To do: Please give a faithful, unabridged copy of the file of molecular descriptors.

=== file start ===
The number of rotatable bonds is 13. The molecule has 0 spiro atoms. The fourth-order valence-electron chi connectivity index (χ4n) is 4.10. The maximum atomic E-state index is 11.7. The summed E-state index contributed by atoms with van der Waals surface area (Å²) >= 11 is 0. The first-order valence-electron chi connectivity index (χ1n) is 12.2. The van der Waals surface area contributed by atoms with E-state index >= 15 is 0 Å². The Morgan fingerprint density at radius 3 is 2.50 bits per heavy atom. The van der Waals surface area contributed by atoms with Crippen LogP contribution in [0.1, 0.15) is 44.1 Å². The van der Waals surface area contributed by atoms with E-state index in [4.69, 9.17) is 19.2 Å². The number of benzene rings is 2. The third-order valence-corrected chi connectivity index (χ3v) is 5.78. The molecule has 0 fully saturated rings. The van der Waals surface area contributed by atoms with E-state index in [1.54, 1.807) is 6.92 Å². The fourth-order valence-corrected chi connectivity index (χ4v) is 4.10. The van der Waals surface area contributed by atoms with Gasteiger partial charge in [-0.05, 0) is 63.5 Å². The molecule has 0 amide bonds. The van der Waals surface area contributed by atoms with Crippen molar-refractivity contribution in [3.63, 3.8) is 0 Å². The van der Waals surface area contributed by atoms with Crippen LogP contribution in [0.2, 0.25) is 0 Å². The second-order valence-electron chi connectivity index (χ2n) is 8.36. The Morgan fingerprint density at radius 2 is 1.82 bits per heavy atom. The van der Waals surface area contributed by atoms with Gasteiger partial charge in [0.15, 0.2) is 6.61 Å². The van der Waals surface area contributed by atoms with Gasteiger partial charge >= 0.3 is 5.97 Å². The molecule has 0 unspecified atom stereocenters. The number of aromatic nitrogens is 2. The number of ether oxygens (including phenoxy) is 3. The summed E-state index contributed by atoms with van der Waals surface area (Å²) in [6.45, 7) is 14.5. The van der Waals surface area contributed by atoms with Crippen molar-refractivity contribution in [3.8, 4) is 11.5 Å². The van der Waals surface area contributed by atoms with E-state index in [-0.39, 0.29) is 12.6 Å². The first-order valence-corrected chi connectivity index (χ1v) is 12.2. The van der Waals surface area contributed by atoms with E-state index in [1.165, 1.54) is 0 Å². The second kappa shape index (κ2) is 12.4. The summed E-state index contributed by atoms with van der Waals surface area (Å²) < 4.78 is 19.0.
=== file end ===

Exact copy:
The number of rotatable bonds is 13. The molecule has 0 spiro atoms. The fourth-order valence-electron chi connectivity index (χ4n) is 4.10. The maximum atomic E-state index is 11.7. The summed E-state index contributed by atoms with van der Waals surface area (Å²) >= 11 is 0. The first-order valence-electron chi connectivity index (χ1n) is 12.2. The van der Waals surface area contributed by atoms with E-state index >= 15 is 0 Å². The Morgan fingerprint density at radius 3 is 2.50 bits per heavy atom. The van der Waals surface area contributed by atoms with Crippen LogP contribution in [0.1, 0.15) is 44.1 Å². The van der Waals surface area contributed by atoms with E-state index in [4.69, 9.17) is 19.2 Å². The number of benzene rings is 2. The third-order valence-corrected chi connectivity index (χ3v) is 5.78. The molecule has 0 fully saturated rings. The van der Waals surface area contributed by atoms with E-state index in [1.54, 1.807) is 6.92 Å². The fourth-order valence-corrected chi connectivity index (χ4v) is 4.10. The van der Waals surface area contributed by atoms with Gasteiger partial charge in [-0.05, 0) is 63.5 Å². The molecule has 0 amide bonds. The van der Waals surface area contributed by atoms with Crippen molar-refractivity contribution in [3.63, 3.8) is 0 Å². The van der Waals surface area contributed by atoms with Crippen LogP contribution in [0.2, 0.25) is 0 Å². The second-order valence-electron chi connectivity index (χ2n) is 8.36. The Morgan fingerprint density at radius 2 is 1.82 bits per heavy atom. The van der Waals surface area contributed by atoms with Gasteiger partial charge in [0.15, 0.2) is 6.61 Å². The van der Waals surface area contributed by atoms with Gasteiger partial charge >= 0.3 is 5.97 Å². The molecule has 0 unspecified atom stereocenters. The number of aromatic nitrogens is 2. The number of ether oxygens (including phenoxy) is 3. The summed E-state index contributed by atoms with van der Waals surface area (Å²) in [6.45, 7) is 14.5. The van der Waals surface area contributed by atoms with Crippen molar-refractivity contribution in [3.8, 4) is 11.5 Å². The van der Waals surface area contributed by atoms with E-state index in [-0.39, 0.29) is 12.6 Å². The first-order valence-corrected chi connectivity index (χ1v) is 12.2. The van der Waals surface area contributed by atoms with E-state index in [1.165, 1.54) is 0 Å². The second kappa shape index (κ2) is 12.4. The summed E-state index contributed by atoms with van der Waals surface area (Å²) < 4.78 is 19.0.